It seems everyone is munching on their recently delivered boxes of Girl Scout cookies (I love you, Samoas), so while our favorite girls in green are on our minds, here's another story that involves them. Two advocacy groups -- the Campaign for a Commercial-Free Childhood and the Center for a New American Dream -- are asking the Girls Scouts of America to end a partnership with Barbie that touts the message: "Be Anything, Do Everything." You can even get a Barbie patch. Doesn't sound horrible, right? So what's the problem?
"Holding Barbie, the quintessential fashion doll, up as a role model for Girl Scouts simultaneously sexualizes young girls, idealizes an impossible body type, and undermines the Girl Scouts' vital mission to build 'girls of courage, confidence and character," has said Susan Linn, director of CCFC.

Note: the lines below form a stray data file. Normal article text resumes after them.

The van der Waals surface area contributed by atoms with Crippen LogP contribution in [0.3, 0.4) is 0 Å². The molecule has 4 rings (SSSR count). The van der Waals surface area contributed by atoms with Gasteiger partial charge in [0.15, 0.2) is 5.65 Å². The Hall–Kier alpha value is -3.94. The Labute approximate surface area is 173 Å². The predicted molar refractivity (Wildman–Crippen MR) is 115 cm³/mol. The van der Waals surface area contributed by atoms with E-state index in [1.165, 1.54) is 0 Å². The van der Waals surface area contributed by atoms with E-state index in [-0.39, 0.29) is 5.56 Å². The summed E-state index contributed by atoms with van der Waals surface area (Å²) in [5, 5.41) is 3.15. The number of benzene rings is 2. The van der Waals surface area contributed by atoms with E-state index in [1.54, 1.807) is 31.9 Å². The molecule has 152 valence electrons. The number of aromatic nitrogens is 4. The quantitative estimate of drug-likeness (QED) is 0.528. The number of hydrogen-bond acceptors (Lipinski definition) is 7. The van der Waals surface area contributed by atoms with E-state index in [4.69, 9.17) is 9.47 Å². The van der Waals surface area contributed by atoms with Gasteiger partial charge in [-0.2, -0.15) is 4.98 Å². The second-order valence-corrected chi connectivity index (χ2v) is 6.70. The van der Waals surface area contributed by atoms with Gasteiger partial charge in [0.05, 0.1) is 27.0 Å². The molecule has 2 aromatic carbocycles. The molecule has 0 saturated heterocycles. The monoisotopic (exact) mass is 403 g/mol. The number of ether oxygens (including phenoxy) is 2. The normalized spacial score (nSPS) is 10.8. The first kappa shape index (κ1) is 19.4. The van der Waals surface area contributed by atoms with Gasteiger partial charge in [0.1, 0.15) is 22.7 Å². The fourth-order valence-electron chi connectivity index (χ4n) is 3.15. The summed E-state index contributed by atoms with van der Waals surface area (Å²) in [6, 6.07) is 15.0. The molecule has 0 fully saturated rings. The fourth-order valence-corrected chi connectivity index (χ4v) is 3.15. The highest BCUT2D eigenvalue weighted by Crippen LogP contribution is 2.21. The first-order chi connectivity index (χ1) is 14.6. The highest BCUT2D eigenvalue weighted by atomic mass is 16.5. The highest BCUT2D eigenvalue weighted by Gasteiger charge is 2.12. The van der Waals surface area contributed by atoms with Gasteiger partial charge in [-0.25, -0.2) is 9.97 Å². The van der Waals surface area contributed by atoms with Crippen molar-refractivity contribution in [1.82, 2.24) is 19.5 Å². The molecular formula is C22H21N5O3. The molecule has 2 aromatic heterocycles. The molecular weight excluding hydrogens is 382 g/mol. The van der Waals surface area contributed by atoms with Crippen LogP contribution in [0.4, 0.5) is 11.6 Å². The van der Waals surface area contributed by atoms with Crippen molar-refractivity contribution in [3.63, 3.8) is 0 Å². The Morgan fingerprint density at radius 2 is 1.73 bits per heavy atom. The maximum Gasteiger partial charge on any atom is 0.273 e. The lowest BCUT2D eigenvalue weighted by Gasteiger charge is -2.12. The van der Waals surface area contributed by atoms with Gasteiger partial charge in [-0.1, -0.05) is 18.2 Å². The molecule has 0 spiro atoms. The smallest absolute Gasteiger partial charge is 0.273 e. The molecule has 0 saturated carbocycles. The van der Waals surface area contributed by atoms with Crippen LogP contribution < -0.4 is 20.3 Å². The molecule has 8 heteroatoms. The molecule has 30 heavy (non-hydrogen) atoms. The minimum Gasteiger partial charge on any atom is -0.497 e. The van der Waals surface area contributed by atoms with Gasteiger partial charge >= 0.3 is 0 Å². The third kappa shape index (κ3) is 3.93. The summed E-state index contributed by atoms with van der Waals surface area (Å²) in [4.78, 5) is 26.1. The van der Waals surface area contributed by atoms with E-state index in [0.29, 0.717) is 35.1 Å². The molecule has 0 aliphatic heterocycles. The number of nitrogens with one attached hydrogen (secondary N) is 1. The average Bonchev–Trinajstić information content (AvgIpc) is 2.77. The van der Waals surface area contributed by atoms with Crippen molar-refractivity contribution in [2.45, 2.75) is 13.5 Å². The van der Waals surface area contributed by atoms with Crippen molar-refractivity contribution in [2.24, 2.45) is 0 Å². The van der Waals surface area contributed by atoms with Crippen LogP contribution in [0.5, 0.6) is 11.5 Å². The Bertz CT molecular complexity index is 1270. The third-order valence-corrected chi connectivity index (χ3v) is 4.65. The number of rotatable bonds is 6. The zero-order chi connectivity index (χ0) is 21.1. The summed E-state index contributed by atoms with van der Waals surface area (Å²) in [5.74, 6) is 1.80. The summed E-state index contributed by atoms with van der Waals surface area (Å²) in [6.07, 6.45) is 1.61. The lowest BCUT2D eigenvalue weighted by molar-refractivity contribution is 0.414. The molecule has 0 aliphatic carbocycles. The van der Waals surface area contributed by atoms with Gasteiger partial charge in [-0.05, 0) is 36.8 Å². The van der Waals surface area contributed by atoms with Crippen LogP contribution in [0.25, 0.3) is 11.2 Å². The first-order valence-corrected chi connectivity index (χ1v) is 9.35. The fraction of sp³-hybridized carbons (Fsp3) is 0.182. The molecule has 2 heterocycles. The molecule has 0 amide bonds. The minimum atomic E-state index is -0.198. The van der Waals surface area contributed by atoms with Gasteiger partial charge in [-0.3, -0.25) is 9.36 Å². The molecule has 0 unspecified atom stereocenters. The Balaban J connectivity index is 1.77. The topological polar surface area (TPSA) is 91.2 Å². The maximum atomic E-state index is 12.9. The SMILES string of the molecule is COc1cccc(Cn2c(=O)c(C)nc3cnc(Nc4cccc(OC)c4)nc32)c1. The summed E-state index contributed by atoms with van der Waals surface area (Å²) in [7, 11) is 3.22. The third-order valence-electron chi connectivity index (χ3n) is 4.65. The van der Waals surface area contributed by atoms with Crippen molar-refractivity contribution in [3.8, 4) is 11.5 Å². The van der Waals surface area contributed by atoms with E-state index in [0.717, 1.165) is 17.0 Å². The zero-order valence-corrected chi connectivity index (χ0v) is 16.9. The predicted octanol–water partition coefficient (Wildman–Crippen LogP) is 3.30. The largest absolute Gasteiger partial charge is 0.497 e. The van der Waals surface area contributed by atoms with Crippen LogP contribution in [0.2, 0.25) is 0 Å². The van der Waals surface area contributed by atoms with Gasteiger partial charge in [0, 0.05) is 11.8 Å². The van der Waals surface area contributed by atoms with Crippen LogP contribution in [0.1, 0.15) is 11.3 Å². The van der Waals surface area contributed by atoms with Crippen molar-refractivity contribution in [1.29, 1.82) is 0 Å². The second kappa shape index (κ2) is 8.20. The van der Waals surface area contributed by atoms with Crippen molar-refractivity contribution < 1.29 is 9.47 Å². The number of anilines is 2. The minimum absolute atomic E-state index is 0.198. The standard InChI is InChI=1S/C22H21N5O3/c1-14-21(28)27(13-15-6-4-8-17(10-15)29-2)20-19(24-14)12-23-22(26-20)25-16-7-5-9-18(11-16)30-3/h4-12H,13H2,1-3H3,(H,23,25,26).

"Product placement at its worst," added New American Dream's executive director, Wendy Philleo.
Barbie has long been under a critical eye for her unrealistic measurements. And while we'd all rather see young girls play with Legos or draw with crayons, there is no denying that many girls like playing with the iconic doll.
However, after visiting the Girl Scouts website, and playing the "I Can Be" game, my indifference swayed a bit. The game prompts you to match Barbie's outfit with her "job," which means a pink dress reflects being a teacher and that a strapless dress (with glasses) equals being an architect. Um, yeah...
Is this a wrongly mixed message or a harmless marketing effort? Tell us what you think by emailing us!